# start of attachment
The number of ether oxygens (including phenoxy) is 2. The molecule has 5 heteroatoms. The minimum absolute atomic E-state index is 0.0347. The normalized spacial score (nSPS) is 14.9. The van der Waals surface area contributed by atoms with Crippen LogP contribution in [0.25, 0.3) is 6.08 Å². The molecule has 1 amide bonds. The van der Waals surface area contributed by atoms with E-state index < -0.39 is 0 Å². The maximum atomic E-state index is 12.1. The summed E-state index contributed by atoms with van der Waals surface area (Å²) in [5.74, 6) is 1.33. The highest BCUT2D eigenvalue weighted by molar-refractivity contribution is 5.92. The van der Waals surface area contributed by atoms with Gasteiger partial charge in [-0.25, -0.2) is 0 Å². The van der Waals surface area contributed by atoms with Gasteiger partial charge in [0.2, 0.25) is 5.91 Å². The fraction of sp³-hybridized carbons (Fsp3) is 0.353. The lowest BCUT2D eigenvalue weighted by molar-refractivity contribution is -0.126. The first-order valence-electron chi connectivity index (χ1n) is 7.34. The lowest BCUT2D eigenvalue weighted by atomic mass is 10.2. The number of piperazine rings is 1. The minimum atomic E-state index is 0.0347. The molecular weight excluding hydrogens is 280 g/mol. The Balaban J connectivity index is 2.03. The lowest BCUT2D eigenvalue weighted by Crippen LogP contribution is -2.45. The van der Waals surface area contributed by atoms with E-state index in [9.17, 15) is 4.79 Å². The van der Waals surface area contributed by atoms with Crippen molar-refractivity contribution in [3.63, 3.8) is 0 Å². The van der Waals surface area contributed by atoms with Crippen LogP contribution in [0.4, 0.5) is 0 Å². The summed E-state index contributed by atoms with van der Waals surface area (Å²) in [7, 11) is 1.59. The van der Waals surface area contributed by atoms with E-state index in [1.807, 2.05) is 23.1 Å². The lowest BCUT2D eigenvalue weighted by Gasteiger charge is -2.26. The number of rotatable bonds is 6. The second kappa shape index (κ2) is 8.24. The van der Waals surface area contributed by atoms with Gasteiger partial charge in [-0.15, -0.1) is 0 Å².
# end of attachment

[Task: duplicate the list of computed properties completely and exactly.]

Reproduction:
The number of ether oxygens (including phenoxy) is 2. The molecule has 5 heteroatoms. The minimum absolute atomic E-state index is 0.0347. The normalized spacial score (nSPS) is 14.9. The van der Waals surface area contributed by atoms with Crippen LogP contribution in [0.25, 0.3) is 6.08 Å². The molecule has 1 amide bonds. The van der Waals surface area contributed by atoms with E-state index < -0.39 is 0 Å². The maximum atomic E-state index is 12.1. The summed E-state index contributed by atoms with van der Waals surface area (Å²) in [5.74, 6) is 1.33. The highest BCUT2D eigenvalue weighted by molar-refractivity contribution is 5.92. The van der Waals surface area contributed by atoms with Gasteiger partial charge in [-0.25, -0.2) is 0 Å². The van der Waals surface area contributed by atoms with Gasteiger partial charge in [0.2, 0.25) is 5.91 Å². The fraction of sp³-hybridized carbons (Fsp3) is 0.353. The lowest BCUT2D eigenvalue weighted by molar-refractivity contribution is -0.126. The first-order valence-electron chi connectivity index (χ1n) is 7.34. The lowest BCUT2D eigenvalue weighted by atomic mass is 10.2. The number of piperazine rings is 1. The minimum atomic E-state index is 0.0347. The molecular weight excluding hydrogens is 280 g/mol. The Balaban J connectivity index is 2.03. The lowest BCUT2D eigenvalue weighted by Crippen LogP contribution is -2.45. The van der Waals surface area contributed by atoms with E-state index in [9.17, 15) is 4.79 Å². The van der Waals surface area contributed by atoms with Crippen molar-refractivity contribution in [3.63, 3.8) is 0 Å². The van der Waals surface area contributed by atoms with Crippen LogP contribution in [0.4, 0.5) is 0 Å². The summed E-state index contributed by atoms with van der Waals surface area (Å²) in [7, 11) is 1.59. The van der Waals surface area contributed by atoms with E-state index in [1.807, 2.05) is 23.1 Å². The lowest BCUT2D eigenvalue weighted by Gasteiger charge is -2.26. The number of rotatable bonds is 6. The second kappa shape index (κ2) is 8.24. The van der Waals surface area contributed by atoms with Gasteiger partial charge in [-0.15, -0.1) is 0 Å².